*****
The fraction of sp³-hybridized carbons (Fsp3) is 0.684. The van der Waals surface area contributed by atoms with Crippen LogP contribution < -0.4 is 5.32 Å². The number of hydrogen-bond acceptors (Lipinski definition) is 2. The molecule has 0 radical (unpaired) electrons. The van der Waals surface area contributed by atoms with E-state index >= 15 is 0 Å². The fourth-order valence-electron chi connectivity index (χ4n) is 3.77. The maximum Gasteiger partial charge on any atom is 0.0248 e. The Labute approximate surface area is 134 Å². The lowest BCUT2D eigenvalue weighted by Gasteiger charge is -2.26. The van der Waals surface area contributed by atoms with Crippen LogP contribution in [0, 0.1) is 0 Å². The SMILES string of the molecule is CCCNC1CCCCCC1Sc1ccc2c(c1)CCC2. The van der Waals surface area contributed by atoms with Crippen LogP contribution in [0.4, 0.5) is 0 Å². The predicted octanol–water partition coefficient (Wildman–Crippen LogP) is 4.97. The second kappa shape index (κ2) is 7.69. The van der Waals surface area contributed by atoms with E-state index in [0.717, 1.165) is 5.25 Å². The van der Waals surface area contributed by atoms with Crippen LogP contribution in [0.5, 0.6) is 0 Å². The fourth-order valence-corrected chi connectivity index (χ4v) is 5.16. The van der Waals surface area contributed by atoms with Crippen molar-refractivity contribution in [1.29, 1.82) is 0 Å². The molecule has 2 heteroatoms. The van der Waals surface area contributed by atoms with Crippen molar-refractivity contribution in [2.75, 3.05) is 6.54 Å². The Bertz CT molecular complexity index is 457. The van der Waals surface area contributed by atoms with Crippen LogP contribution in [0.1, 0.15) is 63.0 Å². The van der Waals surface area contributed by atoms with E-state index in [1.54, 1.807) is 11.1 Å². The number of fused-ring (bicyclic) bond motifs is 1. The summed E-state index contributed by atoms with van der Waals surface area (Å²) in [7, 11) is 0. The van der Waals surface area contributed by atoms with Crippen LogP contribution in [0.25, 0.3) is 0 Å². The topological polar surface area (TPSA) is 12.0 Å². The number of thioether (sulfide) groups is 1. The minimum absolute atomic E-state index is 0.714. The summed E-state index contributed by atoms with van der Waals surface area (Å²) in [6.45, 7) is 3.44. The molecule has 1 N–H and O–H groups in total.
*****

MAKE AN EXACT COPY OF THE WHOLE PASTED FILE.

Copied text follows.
The fraction of sp³-hybridized carbons (Fsp3) is 0.684. The van der Waals surface area contributed by atoms with Crippen LogP contribution < -0.4 is 5.32 Å². The number of hydrogen-bond acceptors (Lipinski definition) is 2. The molecule has 0 radical (unpaired) electrons. The van der Waals surface area contributed by atoms with E-state index >= 15 is 0 Å². The fourth-order valence-electron chi connectivity index (χ4n) is 3.77. The maximum Gasteiger partial charge on any atom is 0.0248 e. The Labute approximate surface area is 134 Å². The lowest BCUT2D eigenvalue weighted by Gasteiger charge is -2.26. The van der Waals surface area contributed by atoms with Crippen LogP contribution in [0, 0.1) is 0 Å². The SMILES string of the molecule is CCCNC1CCCCCC1Sc1ccc2c(c1)CCC2. The van der Waals surface area contributed by atoms with Crippen LogP contribution in [0.4, 0.5) is 0 Å². The predicted octanol–water partition coefficient (Wildman–Crippen LogP) is 4.97. The second kappa shape index (κ2) is 7.69. The van der Waals surface area contributed by atoms with E-state index in [0.717, 1.165) is 5.25 Å². The van der Waals surface area contributed by atoms with Crippen LogP contribution in [0.5, 0.6) is 0 Å². The fourth-order valence-corrected chi connectivity index (χ4v) is 5.16. The van der Waals surface area contributed by atoms with Crippen molar-refractivity contribution in [1.29, 1.82) is 0 Å². The molecule has 2 heteroatoms. The van der Waals surface area contributed by atoms with Crippen molar-refractivity contribution in [2.75, 3.05) is 6.54 Å². The Bertz CT molecular complexity index is 457. The van der Waals surface area contributed by atoms with Crippen LogP contribution in [0.1, 0.15) is 63.0 Å². The van der Waals surface area contributed by atoms with E-state index in [1.54, 1.807) is 11.1 Å². The number of fused-ring (bicyclic) bond motifs is 1. The summed E-state index contributed by atoms with van der Waals surface area (Å²) in [7, 11) is 0. The van der Waals surface area contributed by atoms with Crippen LogP contribution in [0.25, 0.3) is 0 Å². The topological polar surface area (TPSA) is 12.0 Å². The number of thioether (sulfide) groups is 1. The minimum absolute atomic E-state index is 0.714. The summed E-state index contributed by atoms with van der Waals surface area (Å²) in [6.45, 7) is 3.44. The molecule has 1 N–H and O–H groups in total.